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SF Fashion Week

Photographed by Gabriel Karanfil

America has not entirely come to grips with its own experience in Vietnam, but the French have an older one, an era often whitewashed, and as painful to look back on as the war. And so it was all the more exceptional that Antonio Marras turned to the Mekong and Colonial Vietnam for inspiration for his Summer 2006 collection for Kenzo.

Fashion shows are seldom the place to make political statements, and so Marras concentrated on evoking an era - a certain grandeur now lost to time . (Even the waltzes used as a soundtrack bore out that theme.) Of the 50 models, the single Indochinese carried a small baby. The sigh that instantly went up from the audience was probably a reaction to the tenderness of the moment given that most people in the room were far too young to remember grainy images from long ago.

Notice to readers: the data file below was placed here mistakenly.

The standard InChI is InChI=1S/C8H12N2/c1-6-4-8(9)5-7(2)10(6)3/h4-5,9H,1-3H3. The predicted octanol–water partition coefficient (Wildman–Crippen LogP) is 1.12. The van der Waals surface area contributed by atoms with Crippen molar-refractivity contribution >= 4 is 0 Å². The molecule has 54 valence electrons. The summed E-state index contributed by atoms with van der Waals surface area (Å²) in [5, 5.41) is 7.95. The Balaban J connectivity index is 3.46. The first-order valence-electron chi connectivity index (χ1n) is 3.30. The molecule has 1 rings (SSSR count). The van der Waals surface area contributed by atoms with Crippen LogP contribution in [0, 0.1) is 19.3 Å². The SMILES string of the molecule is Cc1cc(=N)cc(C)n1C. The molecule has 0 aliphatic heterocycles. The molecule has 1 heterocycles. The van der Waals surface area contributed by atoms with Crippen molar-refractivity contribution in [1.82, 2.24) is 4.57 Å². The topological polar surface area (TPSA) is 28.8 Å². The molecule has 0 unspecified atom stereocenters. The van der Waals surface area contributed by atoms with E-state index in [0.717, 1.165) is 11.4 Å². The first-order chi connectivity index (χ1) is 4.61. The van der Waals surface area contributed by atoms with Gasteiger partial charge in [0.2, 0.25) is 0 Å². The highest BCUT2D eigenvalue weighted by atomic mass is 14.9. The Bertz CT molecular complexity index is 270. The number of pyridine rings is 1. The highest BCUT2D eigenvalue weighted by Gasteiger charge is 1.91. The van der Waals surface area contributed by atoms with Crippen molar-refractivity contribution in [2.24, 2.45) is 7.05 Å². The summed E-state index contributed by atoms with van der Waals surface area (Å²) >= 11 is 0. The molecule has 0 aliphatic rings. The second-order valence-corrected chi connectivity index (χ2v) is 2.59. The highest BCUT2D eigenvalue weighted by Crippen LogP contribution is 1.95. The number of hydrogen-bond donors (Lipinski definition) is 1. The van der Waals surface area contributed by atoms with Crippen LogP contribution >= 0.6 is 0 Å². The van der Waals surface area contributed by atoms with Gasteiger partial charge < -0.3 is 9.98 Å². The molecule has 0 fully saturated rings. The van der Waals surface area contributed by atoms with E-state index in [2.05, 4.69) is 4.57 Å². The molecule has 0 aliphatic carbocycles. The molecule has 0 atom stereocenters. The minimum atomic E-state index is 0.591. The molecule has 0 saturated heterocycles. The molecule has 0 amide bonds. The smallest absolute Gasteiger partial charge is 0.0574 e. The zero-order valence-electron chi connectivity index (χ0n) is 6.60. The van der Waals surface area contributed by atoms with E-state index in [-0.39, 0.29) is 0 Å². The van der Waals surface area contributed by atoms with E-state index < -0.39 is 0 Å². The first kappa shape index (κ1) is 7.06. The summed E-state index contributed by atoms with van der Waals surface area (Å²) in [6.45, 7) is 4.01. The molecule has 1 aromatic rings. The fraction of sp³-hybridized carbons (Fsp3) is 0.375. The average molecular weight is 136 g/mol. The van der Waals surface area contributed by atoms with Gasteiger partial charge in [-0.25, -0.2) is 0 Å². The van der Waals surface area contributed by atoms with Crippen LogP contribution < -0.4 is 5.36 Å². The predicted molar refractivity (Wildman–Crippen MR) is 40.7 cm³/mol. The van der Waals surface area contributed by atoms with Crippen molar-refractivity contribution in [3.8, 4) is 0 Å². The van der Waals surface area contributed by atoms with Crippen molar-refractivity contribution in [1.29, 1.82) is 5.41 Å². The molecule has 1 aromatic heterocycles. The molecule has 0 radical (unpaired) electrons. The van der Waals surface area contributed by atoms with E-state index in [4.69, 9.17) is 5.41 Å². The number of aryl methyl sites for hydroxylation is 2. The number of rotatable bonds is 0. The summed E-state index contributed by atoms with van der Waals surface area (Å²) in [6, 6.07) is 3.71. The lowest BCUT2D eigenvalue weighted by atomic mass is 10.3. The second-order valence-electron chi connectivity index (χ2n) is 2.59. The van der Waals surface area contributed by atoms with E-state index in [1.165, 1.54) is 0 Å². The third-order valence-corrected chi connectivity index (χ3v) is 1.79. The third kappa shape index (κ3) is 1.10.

Politics aside, the show sizzled. From the opening sailor-inspired outfits that included a fishnet lacy top and a beret sprouting a tricolor pompom, to the frothing pleated skirts and tiers of joyful prints, the show was exuberant. Add in sparkling embroidery, exquisite floral print suits, a glittering pancho, a vest shining as fresh as new fallen snow, an evening gown splashed with webs of jet beads, and you can see that Marras has very convincingly worked with the eclectic tradition of the house to come up with winning codes.

Without doubt, the Kenzo show won first prize for staging, even before a boatload of models sailed out onto the stage and silver confetti fell from the sky. The attention paid to the presentation was as exceptional as the clothes that were shown.


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